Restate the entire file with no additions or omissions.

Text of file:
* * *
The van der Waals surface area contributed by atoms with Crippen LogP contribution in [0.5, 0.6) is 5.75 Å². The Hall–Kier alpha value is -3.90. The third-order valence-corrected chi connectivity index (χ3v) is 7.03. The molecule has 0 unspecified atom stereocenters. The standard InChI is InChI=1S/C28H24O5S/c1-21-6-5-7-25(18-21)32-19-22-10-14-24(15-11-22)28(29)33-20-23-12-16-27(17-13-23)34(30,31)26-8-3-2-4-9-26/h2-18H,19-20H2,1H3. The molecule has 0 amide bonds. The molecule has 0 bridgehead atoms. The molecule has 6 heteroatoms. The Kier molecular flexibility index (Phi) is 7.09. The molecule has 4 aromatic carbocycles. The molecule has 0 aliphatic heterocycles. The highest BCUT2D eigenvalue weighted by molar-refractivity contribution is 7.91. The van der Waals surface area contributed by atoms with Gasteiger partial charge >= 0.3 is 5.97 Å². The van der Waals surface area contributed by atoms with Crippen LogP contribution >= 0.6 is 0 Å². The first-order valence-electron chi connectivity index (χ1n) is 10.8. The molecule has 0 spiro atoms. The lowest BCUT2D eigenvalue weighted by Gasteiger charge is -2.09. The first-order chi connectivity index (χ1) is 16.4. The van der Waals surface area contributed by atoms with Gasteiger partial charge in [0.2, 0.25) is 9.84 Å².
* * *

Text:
The van der Waals surface area contributed by atoms with Crippen LogP contribution in [0.5, 0.6) is 5.75 Å². The Hall–Kier alpha value is -3.90. The third-order valence-corrected chi connectivity index (χ3v) is 7.03. The molecule has 0 unspecified atom stereocenters. The standard InChI is InChI=1S/C28H24O5S/c1-21-6-5-7-25(18-21)32-19-22-10-14-24(15-11-22)28(29)33-20-23-12-16-27(17-13-23)34(30,31)26-8-3-2-4-9-26/h2-18H,19-20H2,1H3. The molecule has 0 amide bonds. The molecule has 0 bridgehead atoms. The molecule has 6 heteroatoms. The Kier molecular flexibility index (Phi) is 7.09. The molecule has 4 aromatic carbocycles. The molecule has 0 aliphatic heterocycles. The highest BCUT2D eigenvalue weighted by molar-refractivity contribution is 7.91. The van der Waals surface area contributed by atoms with Gasteiger partial charge >= 0.3 is 5.97 Å². The van der Waals surface area contributed by atoms with Crippen LogP contribution >= 0.6 is 0 Å². The first-order valence-electron chi connectivity index (χ1n) is 10.8. The molecule has 0 spiro atoms. The lowest BCUT2D eigenvalue weighted by Gasteiger charge is -2.09. The first-order chi connectivity index (χ1) is 16.4. The van der Waals surface area contributed by atoms with Gasteiger partial charge in [0.2, 0.25) is 9.84 Å².